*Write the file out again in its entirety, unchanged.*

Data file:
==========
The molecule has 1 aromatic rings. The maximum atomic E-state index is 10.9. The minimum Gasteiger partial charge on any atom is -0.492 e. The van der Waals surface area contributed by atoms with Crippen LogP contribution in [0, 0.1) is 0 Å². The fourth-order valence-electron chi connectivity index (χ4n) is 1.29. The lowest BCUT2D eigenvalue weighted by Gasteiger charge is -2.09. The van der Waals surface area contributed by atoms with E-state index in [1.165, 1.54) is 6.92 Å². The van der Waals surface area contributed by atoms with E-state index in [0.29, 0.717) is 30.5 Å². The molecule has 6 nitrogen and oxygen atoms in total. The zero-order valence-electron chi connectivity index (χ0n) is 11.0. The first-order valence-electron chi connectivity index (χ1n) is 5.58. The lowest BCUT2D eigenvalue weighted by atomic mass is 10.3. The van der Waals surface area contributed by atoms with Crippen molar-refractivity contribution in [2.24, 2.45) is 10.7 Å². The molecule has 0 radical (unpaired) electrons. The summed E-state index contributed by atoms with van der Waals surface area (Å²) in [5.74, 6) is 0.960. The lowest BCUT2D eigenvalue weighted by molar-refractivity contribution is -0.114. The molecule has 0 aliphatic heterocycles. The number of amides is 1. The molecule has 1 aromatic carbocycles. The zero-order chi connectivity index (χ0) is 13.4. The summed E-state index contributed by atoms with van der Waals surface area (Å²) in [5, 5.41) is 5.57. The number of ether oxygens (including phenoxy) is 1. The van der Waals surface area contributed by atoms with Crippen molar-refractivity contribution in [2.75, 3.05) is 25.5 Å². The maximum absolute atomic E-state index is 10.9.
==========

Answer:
The molecule has 1 aromatic rings. The maximum atomic E-state index is 10.9. The minimum Gasteiger partial charge on any atom is -0.492 e. The van der Waals surface area contributed by atoms with Crippen LogP contribution in [0, 0.1) is 0 Å². The fourth-order valence-electron chi connectivity index (χ4n) is 1.29. The lowest BCUT2D eigenvalue weighted by Gasteiger charge is -2.09. The van der Waals surface area contributed by atoms with E-state index in [1.165, 1.54) is 6.92 Å². The van der Waals surface area contributed by atoms with E-state index in [0.29, 0.717) is 30.5 Å². The molecule has 6 nitrogen and oxygen atoms in total. The zero-order valence-electron chi connectivity index (χ0n) is 11.0. The first-order valence-electron chi connectivity index (χ1n) is 5.58. The lowest BCUT2D eigenvalue weighted by atomic mass is 10.3. The van der Waals surface area contributed by atoms with Crippen molar-refractivity contribution in [2.24, 2.45) is 10.7 Å². The molecule has 0 radical (unpaired) electrons. The summed E-state index contributed by atoms with van der Waals surface area (Å²) in [5.74, 6) is 0.960. The lowest BCUT2D eigenvalue weighted by molar-refractivity contribution is -0.114. The molecule has 0 aliphatic heterocycles. The number of amides is 1. The molecule has 1 aromatic carbocycles. The zero-order chi connectivity index (χ0) is 13.4. The summed E-state index contributed by atoms with van der Waals surface area (Å²) in [5, 5.41) is 5.57. The number of ether oxygens (including phenoxy) is 1. The van der Waals surface area contributed by atoms with Crippen molar-refractivity contribution in [2.75, 3.05) is 25.5 Å². The maximum absolute atomic E-state index is 10.9.